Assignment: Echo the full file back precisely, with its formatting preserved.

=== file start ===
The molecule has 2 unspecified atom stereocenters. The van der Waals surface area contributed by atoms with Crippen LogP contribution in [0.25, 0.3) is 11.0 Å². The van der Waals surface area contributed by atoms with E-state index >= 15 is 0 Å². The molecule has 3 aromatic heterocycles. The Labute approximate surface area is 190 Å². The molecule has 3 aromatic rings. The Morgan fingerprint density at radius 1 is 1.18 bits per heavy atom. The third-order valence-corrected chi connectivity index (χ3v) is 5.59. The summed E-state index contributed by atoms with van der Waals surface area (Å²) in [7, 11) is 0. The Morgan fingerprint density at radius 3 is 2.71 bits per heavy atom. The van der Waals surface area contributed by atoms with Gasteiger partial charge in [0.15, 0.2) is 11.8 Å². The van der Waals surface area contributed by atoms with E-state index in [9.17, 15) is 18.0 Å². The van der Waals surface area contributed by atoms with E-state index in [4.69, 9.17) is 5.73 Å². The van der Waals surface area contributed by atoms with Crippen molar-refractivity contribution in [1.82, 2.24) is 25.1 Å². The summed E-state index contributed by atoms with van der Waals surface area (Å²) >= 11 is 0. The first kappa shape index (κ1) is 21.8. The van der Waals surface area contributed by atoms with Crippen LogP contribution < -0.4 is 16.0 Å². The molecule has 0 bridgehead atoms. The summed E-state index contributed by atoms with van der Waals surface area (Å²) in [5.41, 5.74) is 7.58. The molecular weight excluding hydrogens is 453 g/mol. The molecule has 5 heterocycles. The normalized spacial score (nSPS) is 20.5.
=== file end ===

The molecule has 2 unspecified atom stereocenters. The van der Waals surface area contributed by atoms with Crippen LogP contribution in [0.25, 0.3) is 11.0 Å². The van der Waals surface area contributed by atoms with E-state index >= 15 is 0 Å². The molecule has 3 aromatic heterocycles. The Labute approximate surface area is 190 Å². The molecule has 3 aromatic rings. The Morgan fingerprint density at radius 1 is 1.18 bits per heavy atom. The third-order valence-corrected chi connectivity index (χ3v) is 5.59. The summed E-state index contributed by atoms with van der Waals surface area (Å²) in [7, 11) is 0. The Morgan fingerprint density at radius 3 is 2.71 bits per heavy atom. The van der Waals surface area contributed by atoms with Gasteiger partial charge in [0.15, 0.2) is 11.8 Å². The van der Waals surface area contributed by atoms with E-state index in [9.17, 15) is 18.0 Å². The van der Waals surface area contributed by atoms with E-state index in [4.69, 9.17) is 5.73 Å². The van der Waals surface area contributed by atoms with Crippen molar-refractivity contribution in [1.82, 2.24) is 25.1 Å². The summed E-state index contributed by atoms with van der Waals surface area (Å²) >= 11 is 0. The first kappa shape index (κ1) is 21.8. The van der Waals surface area contributed by atoms with Crippen LogP contribution < -0.4 is 16.0 Å². The molecule has 0 bridgehead atoms. The summed E-state index contributed by atoms with van der Waals surface area (Å²) in [5.41, 5.74) is 7.58. The molecular weight excluding hydrogens is 453 g/mol. The molecule has 5 heterocycles. The normalized spacial score (nSPS) is 20.5.